Mark Ambinder of Atlantic has an interesting posting on two different polls, one of which garners 75% in favor of the Employee Free Choice Act, the other 74% against it. Poll v. Poll: How Each Side Describes “Card Check.” The difference, as any student of polling knows, is how you ask the question. To get different results you either describe the EFCA as:
“[a]llows employees to have a union once a majority of employees in a workplace sign authorization cards indicating they want to form a union.”
or, describe it this way
“would effectively replace a federally supervised secret ballot election with a process that requires a majority of workers to simply sign a card to authorize organizing a union and the workers’ signatures would be made public to their employer, the union organizers and their co-workers. ”
Ambinder goes on give his description of what the EFCA does:
Now — EFCA doesn’t eliminate secret ballot elections. Since the National Labor Relations Act was passed, there have always been two ways to join a union, either through “card check” or a ballot election. Current law allows companies to force an election, even if a majority of workers have signed up. In effect, EFCA switches the choice to the workers; they can choose whether to hold a card check election or whether they want a regular secret ballot election. Effectively, EFCA would increase the frequency of card check elections, which are easier for unions to win. (emphasis added)
Unfortunately, he takes a union talking point that is being widely circulated that is technically true, but like the name of the bill, in actuality misleading.
It is technically true that under the EFCA as now drafted, if between 30 and 50% of employees sign authorization cards, a secret ballot election is the method in which whether there is a union is determined. The reality is that unions almost never file a petition for an election unless they have 60 or 70% of authorization cards.
The reason: unions know that they have hit their high water mark in support at the filing of the petition. Once a campaign is undertaken, in which both management and the union present their views, the unions lose support. If the EFCA is adopted, not only will there be no secret ballot in almost every case, but just as importantly, there will be no opportunity for a campaign where both sides — the pro’s and con’s — of having a union in that particular workplace can be articulated.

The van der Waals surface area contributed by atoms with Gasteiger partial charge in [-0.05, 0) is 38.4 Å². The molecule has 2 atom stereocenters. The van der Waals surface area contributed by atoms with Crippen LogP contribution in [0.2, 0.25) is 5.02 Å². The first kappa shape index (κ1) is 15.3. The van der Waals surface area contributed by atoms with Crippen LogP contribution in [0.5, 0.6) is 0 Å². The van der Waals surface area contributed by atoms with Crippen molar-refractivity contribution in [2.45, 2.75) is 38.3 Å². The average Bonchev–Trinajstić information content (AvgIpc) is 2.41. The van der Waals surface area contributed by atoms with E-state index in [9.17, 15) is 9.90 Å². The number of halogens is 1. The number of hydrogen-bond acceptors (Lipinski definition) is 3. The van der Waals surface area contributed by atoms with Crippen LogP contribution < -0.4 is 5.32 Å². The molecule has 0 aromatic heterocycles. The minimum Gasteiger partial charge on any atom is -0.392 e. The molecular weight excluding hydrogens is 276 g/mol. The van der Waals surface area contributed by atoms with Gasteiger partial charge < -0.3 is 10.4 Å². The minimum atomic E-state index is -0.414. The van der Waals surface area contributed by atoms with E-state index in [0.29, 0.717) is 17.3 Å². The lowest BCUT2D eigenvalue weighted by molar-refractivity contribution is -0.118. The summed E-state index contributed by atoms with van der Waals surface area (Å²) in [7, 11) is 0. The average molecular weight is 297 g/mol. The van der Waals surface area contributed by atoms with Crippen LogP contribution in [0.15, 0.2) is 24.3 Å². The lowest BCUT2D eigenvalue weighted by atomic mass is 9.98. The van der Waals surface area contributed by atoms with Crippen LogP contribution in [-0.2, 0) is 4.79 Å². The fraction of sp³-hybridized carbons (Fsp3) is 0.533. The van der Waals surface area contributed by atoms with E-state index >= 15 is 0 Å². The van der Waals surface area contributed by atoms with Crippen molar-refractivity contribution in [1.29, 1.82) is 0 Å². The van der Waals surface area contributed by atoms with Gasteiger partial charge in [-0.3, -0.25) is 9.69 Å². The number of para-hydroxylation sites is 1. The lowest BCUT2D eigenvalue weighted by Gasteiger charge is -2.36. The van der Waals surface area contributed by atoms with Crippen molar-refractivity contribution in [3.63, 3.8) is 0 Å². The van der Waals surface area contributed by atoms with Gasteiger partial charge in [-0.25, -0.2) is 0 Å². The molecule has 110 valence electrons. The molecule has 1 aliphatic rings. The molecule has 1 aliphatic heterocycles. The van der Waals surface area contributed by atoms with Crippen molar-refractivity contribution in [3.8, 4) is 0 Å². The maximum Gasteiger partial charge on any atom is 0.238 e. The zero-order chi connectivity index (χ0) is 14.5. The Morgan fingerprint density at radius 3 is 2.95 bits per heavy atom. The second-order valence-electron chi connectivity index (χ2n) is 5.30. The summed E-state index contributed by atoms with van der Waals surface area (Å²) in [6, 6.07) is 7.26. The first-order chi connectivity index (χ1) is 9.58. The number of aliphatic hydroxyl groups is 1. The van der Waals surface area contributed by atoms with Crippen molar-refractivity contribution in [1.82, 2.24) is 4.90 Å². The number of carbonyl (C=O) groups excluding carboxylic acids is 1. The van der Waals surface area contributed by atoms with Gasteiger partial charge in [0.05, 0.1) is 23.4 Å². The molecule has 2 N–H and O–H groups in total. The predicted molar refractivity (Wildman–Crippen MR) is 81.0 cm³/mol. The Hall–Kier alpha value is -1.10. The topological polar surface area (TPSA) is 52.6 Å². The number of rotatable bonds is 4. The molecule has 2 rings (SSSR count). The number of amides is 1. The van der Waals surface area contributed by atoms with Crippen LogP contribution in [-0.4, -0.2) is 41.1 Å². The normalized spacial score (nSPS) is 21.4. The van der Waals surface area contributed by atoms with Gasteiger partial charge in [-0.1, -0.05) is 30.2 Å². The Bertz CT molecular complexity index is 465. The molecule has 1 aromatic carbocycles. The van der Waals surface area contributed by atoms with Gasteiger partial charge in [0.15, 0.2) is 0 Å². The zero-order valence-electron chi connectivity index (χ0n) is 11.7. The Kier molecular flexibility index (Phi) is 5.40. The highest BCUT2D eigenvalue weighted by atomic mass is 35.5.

In this age of new politics, it would be nice if both sides on this controversial and very significant issue, make their points based on reality not deception. Ironically the use of the true but misleading statement points out a fundamental flaw of the premise of the bill. If the union supporters of the legislation rely on statements that are technically true, but still misleading, what might they say to an individual employee to get him or her to sign an authorization card? And if that should occur, wouldn’t the assurance of a campaign where both sides are presented, followed by a secret election, be the perfect antidote for such behavior?
Certainly unions are not the only ones that are guilty of misinformation in union campaigns, nor in all likelihood the fight over whether the EFCA will pass. Perhaps it is too much, even in a week where Americans are more optimistic than they have been in long time about the tenor of our future politics, to ask that both sides voice the real arguments in support of their positions, not rely on rhetoric that may be true, but misleading. It is no doubt naive, but it would certainly be nice.
And of course, this post only addresses one of three significant areas of change that would be brought about by the EFCA. A second, binding interest arbitration to ensure an initial agreement, is a fundamental restructuring of one the premises of existing labor law . That’s a subject for a different post, but it would at least be nice to think that before such a fundamental change is made, it at least be openly debated.
Update (1/24/09): Mark Ambinder has a follow up post, Poll v. Poll: AFL-CIO’s Pollster Responds To Mike Murphy. In it the AFL-CIO pollster attacks the wording of the question which elicits 74% support against the bill. Here is his first argument.
Most importantly, the central claim is simply false, as you say in your post: the law does not replace or eliminate elections. That alone invalidates the question as a measure of public opinion.
The statement that the EFCA doesn’t do away with elections is repeated a 2nd time. As noted above, while technically true, it’s a very misleading statement.